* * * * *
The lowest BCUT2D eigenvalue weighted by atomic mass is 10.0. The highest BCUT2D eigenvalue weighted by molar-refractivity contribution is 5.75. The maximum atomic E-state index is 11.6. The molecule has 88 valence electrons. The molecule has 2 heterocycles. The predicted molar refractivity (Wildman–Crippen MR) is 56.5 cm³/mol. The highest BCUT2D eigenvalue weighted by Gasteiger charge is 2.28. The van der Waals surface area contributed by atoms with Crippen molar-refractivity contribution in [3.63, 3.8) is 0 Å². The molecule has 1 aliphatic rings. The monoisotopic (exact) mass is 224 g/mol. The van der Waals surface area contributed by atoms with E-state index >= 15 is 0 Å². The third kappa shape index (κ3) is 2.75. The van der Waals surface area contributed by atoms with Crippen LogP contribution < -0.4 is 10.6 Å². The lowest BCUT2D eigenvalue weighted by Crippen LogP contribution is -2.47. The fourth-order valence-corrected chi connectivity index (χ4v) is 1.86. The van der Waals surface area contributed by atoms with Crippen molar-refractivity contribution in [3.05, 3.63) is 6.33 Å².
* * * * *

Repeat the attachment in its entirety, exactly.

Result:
The lowest BCUT2D eigenvalue weighted by atomic mass is 10.0. The highest BCUT2D eigenvalue weighted by molar-refractivity contribution is 5.75. The maximum atomic E-state index is 11.6. The molecule has 88 valence electrons. The molecule has 2 heterocycles. The predicted molar refractivity (Wildman–Crippen MR) is 56.5 cm³/mol. The highest BCUT2D eigenvalue weighted by Gasteiger charge is 2.28. The van der Waals surface area contributed by atoms with Crippen molar-refractivity contribution in [3.63, 3.8) is 0 Å². The molecule has 1 aliphatic rings. The monoisotopic (exact) mass is 224 g/mol. The van der Waals surface area contributed by atoms with E-state index >= 15 is 0 Å². The third kappa shape index (κ3) is 2.75. The van der Waals surface area contributed by atoms with Crippen LogP contribution < -0.4 is 10.6 Å². The lowest BCUT2D eigenvalue weighted by Crippen LogP contribution is -2.47. The fourth-order valence-corrected chi connectivity index (χ4v) is 1.86. The van der Waals surface area contributed by atoms with Crippen molar-refractivity contribution in [3.05, 3.63) is 6.33 Å².